In general, depending on the plant species, I would say water once a week during the warmer months and once every ten days or so in the cooler months. During the cooler months, if you have a fire place or heating on it will dry out the soil quicker so you will need to monitor this.
Another way of identifying if your plants need water is their foliage. Their foliage will hang limply or be sagging on the stems. The leaves might also feel thinner or more papery. Over time, you will begin to recognise these signs of dryness. Watering indoor plants is an art, you need to get to know your plants well so you can care for them accordingly.
Troubleshooting – Soil becomes water repellant
In my experience, the biggest issue people have with indoor plants is watering – usually it’s underwatering. The soil of indoor plants can become water repellent as the plant owner will just tip a little bit of water on the plant at a time. The soil starts to dry out. Once the soil starts to dry out, you can continue to tip a few cups of water on it every day but it won’t actually rewet the soil completely. You will be watering the plant but notice the water either runs through very quickly or it sits pooling on the top of the soil and then you will notice bubbles start appearing on the surface. This is because it is dry and air pockets have developed in the soil. The only way of fixing this is by taking the plant to the sink or put it in a bucket and then flood the soil – water it to the top of the pot, let it drain away and then do that again continuously until you do not see any air bubbles on the surface. You could even drown the plant in the water. When the bubbles stop, it will mean that you have rewet the soil and the soil will then be able to hold water for the plants roots to take up. This is why I recommend watering indoor plants in a sink or bucket where they can be watered properly.
Wash Down the Foliage
Indoors, the plants will get dust building up on the foliage. This will need to be removed regularly. If dust is left on the foliage, it will prevent the leaves from photosynthesizing and can attract disease. I highly recommend washing the plants down in the sink or shower when you are watering them. Alternatively, you can use a water spray bottle and a cloth to wash down and wipe the leaves. If the plants are moveable, when it is raining you can carry them outside to give them a natural wash down. Always remember, if you do this you need to be around to bring them in before the sun comes out again, otherwise they will burn or if you leave them outside in winter the cooler temperatures may kill them.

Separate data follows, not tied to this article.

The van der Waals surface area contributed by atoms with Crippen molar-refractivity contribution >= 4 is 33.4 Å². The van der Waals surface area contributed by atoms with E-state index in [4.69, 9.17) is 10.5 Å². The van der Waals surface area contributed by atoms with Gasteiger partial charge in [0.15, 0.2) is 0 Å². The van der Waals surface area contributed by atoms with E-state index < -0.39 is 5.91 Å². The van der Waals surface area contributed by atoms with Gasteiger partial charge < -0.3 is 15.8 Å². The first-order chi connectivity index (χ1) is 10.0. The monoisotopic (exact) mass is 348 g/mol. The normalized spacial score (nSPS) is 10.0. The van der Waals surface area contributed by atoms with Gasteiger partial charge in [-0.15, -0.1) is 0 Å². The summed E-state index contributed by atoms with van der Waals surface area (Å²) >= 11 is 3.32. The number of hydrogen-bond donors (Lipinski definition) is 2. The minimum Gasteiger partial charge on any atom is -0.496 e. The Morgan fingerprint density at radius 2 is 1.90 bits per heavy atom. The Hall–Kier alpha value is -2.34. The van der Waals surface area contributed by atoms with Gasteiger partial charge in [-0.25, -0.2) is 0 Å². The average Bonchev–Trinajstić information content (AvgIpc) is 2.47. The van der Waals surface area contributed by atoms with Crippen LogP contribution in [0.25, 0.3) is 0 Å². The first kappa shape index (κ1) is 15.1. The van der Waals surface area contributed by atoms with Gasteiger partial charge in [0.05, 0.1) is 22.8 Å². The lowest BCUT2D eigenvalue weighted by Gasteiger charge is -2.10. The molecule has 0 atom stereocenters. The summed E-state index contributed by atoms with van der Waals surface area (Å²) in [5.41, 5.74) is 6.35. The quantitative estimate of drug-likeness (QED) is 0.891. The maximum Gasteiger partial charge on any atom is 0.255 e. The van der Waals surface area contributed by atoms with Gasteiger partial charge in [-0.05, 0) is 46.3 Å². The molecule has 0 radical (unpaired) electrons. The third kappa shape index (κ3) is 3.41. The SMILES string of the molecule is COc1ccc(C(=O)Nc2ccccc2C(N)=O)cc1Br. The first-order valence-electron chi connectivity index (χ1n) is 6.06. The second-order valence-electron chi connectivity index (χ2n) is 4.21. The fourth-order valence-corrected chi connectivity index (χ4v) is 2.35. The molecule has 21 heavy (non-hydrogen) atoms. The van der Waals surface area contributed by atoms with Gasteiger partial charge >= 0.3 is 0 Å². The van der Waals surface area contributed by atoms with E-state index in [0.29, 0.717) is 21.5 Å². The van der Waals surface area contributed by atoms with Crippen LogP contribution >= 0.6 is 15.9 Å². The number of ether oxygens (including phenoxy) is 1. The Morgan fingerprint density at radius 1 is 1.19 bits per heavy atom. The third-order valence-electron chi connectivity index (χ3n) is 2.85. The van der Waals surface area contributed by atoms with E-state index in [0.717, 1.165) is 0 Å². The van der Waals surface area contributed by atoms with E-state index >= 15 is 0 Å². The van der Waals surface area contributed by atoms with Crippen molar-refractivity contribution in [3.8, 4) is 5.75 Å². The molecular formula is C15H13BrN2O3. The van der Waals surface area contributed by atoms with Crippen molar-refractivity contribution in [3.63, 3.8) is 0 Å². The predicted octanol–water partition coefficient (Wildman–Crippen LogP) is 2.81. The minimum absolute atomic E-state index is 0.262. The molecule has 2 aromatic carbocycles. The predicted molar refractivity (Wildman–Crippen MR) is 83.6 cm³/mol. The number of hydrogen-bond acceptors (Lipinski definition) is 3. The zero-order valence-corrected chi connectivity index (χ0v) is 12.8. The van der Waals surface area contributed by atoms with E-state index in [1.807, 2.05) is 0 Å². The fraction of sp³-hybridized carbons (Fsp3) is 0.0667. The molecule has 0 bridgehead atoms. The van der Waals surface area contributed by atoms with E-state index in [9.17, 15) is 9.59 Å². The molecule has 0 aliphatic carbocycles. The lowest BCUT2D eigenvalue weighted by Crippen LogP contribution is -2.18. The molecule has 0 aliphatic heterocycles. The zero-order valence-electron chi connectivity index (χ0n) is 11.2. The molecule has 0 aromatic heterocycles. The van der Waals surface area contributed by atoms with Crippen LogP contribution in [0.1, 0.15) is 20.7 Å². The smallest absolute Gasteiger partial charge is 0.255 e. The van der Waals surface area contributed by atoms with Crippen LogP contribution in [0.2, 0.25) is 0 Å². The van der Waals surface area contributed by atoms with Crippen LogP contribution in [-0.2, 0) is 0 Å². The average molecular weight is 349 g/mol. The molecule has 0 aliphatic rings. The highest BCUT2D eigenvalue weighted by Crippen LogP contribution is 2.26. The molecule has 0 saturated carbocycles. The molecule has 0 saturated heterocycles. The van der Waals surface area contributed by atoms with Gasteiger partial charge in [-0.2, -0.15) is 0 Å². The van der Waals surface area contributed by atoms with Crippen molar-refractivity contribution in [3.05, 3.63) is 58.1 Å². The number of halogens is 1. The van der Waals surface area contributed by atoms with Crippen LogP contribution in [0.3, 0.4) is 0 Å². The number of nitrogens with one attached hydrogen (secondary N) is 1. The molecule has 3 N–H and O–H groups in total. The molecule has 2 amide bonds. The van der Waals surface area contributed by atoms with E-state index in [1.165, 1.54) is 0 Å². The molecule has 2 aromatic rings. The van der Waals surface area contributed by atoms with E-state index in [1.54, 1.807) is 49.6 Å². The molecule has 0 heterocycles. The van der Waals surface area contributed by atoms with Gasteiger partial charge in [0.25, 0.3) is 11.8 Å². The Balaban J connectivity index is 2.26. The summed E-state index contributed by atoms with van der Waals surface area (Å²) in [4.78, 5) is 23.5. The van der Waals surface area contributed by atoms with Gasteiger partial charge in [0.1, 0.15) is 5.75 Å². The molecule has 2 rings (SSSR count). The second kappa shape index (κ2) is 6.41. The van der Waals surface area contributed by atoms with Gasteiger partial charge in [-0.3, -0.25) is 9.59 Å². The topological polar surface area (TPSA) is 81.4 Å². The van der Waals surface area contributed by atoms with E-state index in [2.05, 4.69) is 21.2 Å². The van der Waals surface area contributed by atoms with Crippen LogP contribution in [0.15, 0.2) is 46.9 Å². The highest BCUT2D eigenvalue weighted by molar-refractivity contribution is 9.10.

Indoor plants will require fertilising just as you would outdoor plants, however you will want to try and avoid the fertilisers with a strong odour for inside. A soluble fertiliser used in the water when you water your plants is an easy way of feeding indoor plants. I would do this once a month from Spring through to the end of Autumn.
A slow release fertiliser such as Osmocote is also good to release nutrients over a certain amount of time. You would use the slow release fertiliser as per package directions. Normally this can be applied in Spring and Autumn. If you do have a shady, warm area outside that is protected from frost, you could take your plants outside to give them a fertilise with a fertiliser that has a strong odour, such as a seaweed emulsion or an organic liquid fertiliser. This may mean you need to leave the plants out overnight to drain and to allow the smell to dissipate so ensure you have a protected spot to do this. Ideally, do not do this in Winter in cooler areas.
Please note: If you do have your pets inside, you will need to check on what plants are safe for them in case they do ingest any parts of the plants.
Look out for next week’s garden column where we will recommend the plant species to use indoors.